The problem is, failure is scary.  How many of us have not tried something because we were worried we wouldn’t be able to do it?  During my high school years in Bloomington we would hang out at the Indiana University outdoor pool.  If you’ve never been there, one thing you should know is that there are multiple diving boards, including a platform.  I had a couple of friends who were divers, and they made it look so easy to go off the 3-meter springboard, or any one of the platforms.  I on the other hand, while being a strong swimmer, was scared to death to jump off that top platform.  Multiple trips to the pool, and many times watching others go for it, and I just couldn’t bring myself to do it.  Finally one of my buddies got me to go up the platform with him – “don’t worry, if you don’t want to jump, you can go back down.”  Once I got to the top, he jumped right off.  I was next in line, I turned around and there was a line behind me.  I didn’t want to walk past all of them, so I walked up to the end of the platform, looked over the edge, thought about it for a moment or two, and went for it.  What a rush it was to take that jump!  My fear had held me back and prevented me from a fun experience.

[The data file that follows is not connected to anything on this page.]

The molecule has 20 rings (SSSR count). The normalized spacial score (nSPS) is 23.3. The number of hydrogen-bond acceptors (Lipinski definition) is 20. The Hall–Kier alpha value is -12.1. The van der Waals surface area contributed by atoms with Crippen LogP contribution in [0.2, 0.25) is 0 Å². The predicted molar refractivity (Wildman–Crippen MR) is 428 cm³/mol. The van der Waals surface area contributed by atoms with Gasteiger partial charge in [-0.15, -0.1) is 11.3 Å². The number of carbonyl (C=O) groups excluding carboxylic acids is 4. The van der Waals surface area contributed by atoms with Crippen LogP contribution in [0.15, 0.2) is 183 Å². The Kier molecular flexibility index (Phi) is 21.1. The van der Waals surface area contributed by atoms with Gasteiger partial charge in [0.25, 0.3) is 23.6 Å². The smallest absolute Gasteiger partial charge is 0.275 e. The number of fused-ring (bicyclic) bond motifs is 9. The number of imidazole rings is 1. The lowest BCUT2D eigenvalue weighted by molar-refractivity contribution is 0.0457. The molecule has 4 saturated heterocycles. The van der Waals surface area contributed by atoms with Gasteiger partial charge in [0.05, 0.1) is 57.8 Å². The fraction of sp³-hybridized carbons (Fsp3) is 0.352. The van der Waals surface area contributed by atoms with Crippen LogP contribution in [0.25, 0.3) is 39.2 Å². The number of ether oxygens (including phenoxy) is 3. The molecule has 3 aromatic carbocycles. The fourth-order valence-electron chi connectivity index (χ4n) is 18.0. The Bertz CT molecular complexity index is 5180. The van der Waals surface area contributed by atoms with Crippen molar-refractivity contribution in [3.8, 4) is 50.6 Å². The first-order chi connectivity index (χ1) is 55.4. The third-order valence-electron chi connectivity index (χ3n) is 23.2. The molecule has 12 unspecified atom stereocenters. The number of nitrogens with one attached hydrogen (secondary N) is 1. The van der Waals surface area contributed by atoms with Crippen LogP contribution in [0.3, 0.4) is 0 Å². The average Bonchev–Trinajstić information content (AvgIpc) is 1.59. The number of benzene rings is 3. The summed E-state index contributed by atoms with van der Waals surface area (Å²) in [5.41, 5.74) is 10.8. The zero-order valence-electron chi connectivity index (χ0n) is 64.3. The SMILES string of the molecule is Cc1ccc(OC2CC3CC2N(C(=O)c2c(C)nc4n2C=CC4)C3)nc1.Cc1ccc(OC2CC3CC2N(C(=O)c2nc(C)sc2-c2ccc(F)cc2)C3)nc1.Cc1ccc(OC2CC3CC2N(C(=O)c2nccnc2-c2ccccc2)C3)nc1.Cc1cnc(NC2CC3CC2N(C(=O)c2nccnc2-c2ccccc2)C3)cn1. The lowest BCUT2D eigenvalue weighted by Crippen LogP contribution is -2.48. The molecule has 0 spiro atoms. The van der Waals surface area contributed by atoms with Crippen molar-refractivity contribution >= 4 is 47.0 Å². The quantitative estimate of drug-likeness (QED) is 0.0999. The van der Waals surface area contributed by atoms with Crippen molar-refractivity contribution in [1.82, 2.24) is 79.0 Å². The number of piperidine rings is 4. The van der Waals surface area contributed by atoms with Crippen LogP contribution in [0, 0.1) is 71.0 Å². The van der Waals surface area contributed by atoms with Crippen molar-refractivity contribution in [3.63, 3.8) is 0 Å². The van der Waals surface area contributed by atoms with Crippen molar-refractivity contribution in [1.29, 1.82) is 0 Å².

For some of our students, the fear that I felt about jumping off that platform is what they feel about reading aloud, or writing a story.  Maybe a teacher has told them that math isn’t their strong suit, so they don’t want to solve a problem for the class.  We expect our students to come to school for 180 days to do something that feels risky.  How many adults would do something risky every day?  A lot of us might just give up.  For the kids who feel this level of fear about their academics, they may say to themselves “If I’m not good at it, why even try.  I don’t want to embarrass myself.”